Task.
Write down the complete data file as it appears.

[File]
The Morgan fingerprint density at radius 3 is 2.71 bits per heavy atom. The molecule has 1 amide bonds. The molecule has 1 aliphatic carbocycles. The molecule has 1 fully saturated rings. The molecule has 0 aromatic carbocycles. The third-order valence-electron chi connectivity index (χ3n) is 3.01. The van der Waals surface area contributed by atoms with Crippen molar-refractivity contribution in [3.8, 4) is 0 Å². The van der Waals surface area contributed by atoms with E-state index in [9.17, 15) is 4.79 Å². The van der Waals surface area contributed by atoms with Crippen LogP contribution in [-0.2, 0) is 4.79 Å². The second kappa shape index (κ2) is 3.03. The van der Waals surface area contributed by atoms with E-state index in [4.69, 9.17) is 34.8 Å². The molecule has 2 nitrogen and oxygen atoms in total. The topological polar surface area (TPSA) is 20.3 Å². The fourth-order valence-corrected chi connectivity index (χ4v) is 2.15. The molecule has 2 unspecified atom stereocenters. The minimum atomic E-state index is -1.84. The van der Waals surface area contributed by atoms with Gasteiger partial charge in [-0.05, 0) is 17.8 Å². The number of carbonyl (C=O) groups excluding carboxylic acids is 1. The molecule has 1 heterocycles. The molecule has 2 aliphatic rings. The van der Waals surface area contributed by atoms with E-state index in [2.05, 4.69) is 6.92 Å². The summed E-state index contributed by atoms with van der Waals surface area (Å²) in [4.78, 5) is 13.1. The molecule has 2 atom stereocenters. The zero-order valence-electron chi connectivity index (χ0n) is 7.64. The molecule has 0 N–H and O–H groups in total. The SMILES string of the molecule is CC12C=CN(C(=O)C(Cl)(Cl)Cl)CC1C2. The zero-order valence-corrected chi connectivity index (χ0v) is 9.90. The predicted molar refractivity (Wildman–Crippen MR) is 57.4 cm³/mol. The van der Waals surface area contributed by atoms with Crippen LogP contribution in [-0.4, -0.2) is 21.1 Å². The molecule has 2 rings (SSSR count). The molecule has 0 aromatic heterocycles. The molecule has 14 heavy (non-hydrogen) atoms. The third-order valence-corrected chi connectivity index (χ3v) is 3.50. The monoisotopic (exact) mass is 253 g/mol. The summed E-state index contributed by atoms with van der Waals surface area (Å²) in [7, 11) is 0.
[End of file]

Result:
The Morgan fingerprint density at radius 3 is 2.71 bits per heavy atom. The molecule has 1 amide bonds. The molecule has 1 aliphatic carbocycles. The molecule has 1 fully saturated rings. The molecule has 0 aromatic carbocycles. The third-order valence-electron chi connectivity index (χ3n) is 3.01. The van der Waals surface area contributed by atoms with Crippen molar-refractivity contribution in [3.8, 4) is 0 Å². The van der Waals surface area contributed by atoms with E-state index in [9.17, 15) is 4.79 Å². The van der Waals surface area contributed by atoms with Crippen LogP contribution in [-0.2, 0) is 4.79 Å². The second kappa shape index (κ2) is 3.03. The van der Waals surface area contributed by atoms with E-state index in [4.69, 9.17) is 34.8 Å². The molecule has 2 nitrogen and oxygen atoms in total. The topological polar surface area (TPSA) is 20.3 Å². The fourth-order valence-corrected chi connectivity index (χ4v) is 2.15. The molecule has 2 unspecified atom stereocenters. The minimum atomic E-state index is -1.84. The van der Waals surface area contributed by atoms with Gasteiger partial charge in [-0.05, 0) is 17.8 Å². The number of carbonyl (C=O) groups excluding carboxylic acids is 1. The molecule has 1 heterocycles. The molecule has 2 aliphatic rings. The van der Waals surface area contributed by atoms with E-state index in [2.05, 4.69) is 6.92 Å². The summed E-state index contributed by atoms with van der Waals surface area (Å²) in [4.78, 5) is 13.1. The molecule has 2 atom stereocenters. The zero-order valence-electron chi connectivity index (χ0n) is 7.64. The molecule has 0 N–H and O–H groups in total. The SMILES string of the molecule is CC12C=CN(C(=O)C(Cl)(Cl)Cl)CC1C2. The zero-order valence-corrected chi connectivity index (χ0v) is 9.90. The predicted molar refractivity (Wildman–Crippen MR) is 57.4 cm³/mol. The van der Waals surface area contributed by atoms with Crippen LogP contribution in [-0.4, -0.2) is 21.1 Å². The molecule has 2 rings (SSSR count). The molecule has 0 aromatic heterocycles. The molecule has 14 heavy (non-hydrogen) atoms. The third-order valence-corrected chi connectivity index (χ3v) is 3.50. The monoisotopic (exact) mass is 253 g/mol. The summed E-state index contributed by atoms with van der Waals surface area (Å²) in [7, 11) is 0.